Friday, March 23, 2012

Stevens Textplication 14: The Plot Against the Giant

“The Plot Against the Giant,” first published in 1917, is one of Stevens’ most sociable and accessible poems. It takes the form of a humorous nursery (non-)rhyme to depict (as so many humorous nursery rhymes do) the delicate politics of male-female relations – and, as usual, quite a bit more:

First Girl
When this yokel comes maundering,
Whetting his hacker,
I shall run before him,
Diffusing the civilest odors
Out of geraniums and unsmelled flowers.
It will check him.

Second Girl
I shall run before him,
Arching cloths besprinkled with colors
As small as fish-eggs.
The threads
Will abash him.

Third Girl
Oh, la...le pauvre!
I shall run before him,
With a curious puffing.
He will bend his ear then.
I shall whisper
Heavenly labials in a world of gutturals.
It will undo him.

One can be forgiven for thinking this is a lot like The Three Little Pigs, right down to the “curious puffing.” This story however replaces terror towards the ogre with compassion (“Le pauvre,” the third one purrs, as if he doesn’t stand a chance). In addition, unlike the self-absorbed three pigs, the three girls here conspire to defeat the giant. Thirdly, unlike the timorous pigs, the girls seem to have complete confidence that their “plot” will work.

Finally, the wolf (proverbial symbol of the predatory male) is replaced by some strange kind of giant.

Wallace Stevens stood 6’3” (according to the Hartford Courant), which combined with his large girth earned him the apparent nickname of “giant” at Harvard. He refers to himself as a giant in a number of poems (for example “Bantams in Pine-Woods” and “Large Red Man Reading”), usually to identify his own persona in the depersonalized landscape, often in a self-deprecating manner.* He similarly portrays the giant here as a “yokel” (a derogatory term for an unsophisticated country person) who is “maundering” (talking in a rambling manner, or moving about in a dreamy or idle way). Those familiar with Stevens’ letters will recognize both of these qualities as negative traits he often assigned to himself. The giant, in true fairy tale fashion, is "whetting his hacker” (sharpening his ax) [Thanks Tom King - see comments], a term which combines ominousness with a cartoon-like secondary meaning (lost in contemporary usage) of “preparing to cough” (his hacker as the mouth that coughs or hacks). There are also suggestions, looking at words like vintages of wine, of hacker as an amateur without talent, a worn-out horse, a literary prostitute (I suppose one could also insinuate the modern connotation of hacker as violator of virtual property). All of these work together to identify the giant in quite oafish and unflattering terms. Magnifying the effect of the imposing awkward giant (as a stand-in for Stevens or a prototypical male) is that the females are described as girls. This is also important to establish the innocence in their play, even as they know the ruthless consequences of their actions. So aware, in fact, that we feel sorry for him, reading about the detailed strategy the girls have in store for him.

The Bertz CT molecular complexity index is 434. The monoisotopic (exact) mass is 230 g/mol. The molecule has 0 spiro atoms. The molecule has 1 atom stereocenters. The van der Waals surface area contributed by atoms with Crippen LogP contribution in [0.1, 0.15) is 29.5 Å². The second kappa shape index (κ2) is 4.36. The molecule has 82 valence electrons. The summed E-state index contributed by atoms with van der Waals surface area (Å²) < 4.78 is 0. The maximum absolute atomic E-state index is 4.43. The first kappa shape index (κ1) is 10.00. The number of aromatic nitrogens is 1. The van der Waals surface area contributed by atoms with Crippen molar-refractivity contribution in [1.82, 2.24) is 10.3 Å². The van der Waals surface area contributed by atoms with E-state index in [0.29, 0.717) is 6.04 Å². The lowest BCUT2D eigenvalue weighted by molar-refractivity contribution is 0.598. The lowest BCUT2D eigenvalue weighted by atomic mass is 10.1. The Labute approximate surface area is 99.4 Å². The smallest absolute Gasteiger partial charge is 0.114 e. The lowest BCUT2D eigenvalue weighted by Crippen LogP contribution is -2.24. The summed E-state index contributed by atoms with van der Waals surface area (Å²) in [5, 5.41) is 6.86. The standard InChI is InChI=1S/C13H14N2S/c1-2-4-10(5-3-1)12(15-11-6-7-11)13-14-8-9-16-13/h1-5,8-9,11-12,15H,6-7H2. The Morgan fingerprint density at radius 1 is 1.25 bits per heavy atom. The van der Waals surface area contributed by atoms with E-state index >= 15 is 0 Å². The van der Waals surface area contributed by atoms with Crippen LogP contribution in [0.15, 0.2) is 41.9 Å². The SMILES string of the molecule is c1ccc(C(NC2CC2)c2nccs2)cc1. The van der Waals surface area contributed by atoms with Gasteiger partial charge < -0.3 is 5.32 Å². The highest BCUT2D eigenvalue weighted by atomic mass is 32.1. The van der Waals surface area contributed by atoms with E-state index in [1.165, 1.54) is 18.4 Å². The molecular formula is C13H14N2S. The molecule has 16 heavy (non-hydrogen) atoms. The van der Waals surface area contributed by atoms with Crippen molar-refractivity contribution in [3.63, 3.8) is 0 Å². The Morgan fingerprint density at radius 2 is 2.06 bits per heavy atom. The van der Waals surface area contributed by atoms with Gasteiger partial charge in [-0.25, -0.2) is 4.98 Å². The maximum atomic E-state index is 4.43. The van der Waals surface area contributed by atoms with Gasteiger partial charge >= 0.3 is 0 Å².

The first girl wants to “check” the giant (stop the forward motion) with the sense of smell, more specifically the “civilest odors” of geraniums. The fragrance of flowers is nature at its most sexual, of course, especially with the “unsmelled” qualifier to create dissonance in the giant against the civility required towards the lovely feminine blossoms. The next stage is to assault the giant with equally delicate sights, to ply him with “threads” that will “abash” him (destroy his self-possession or self- confidence of: disconcert). Again, the sexual suggestiveness is hard to miss: “Arching cloths besprinkled with colors / As small as fish-eggs.” Finally, in the coup de grace he will be undone by the sound of intimate whispering in his ear. The reader will immediately notice the clever double-entendre in the word “labial,” connoting both the surrounding lips of female genitalia and the consonant sound made by fully or partly closing the speaking lips (as in the letters b, m or w). This is matched with another pun, "guttural," the consonant articulated in the back of the throat (I’ll leave that particular image to others) that also contains notes of harshness, uncouthness, a mind, as it were, in the gutter.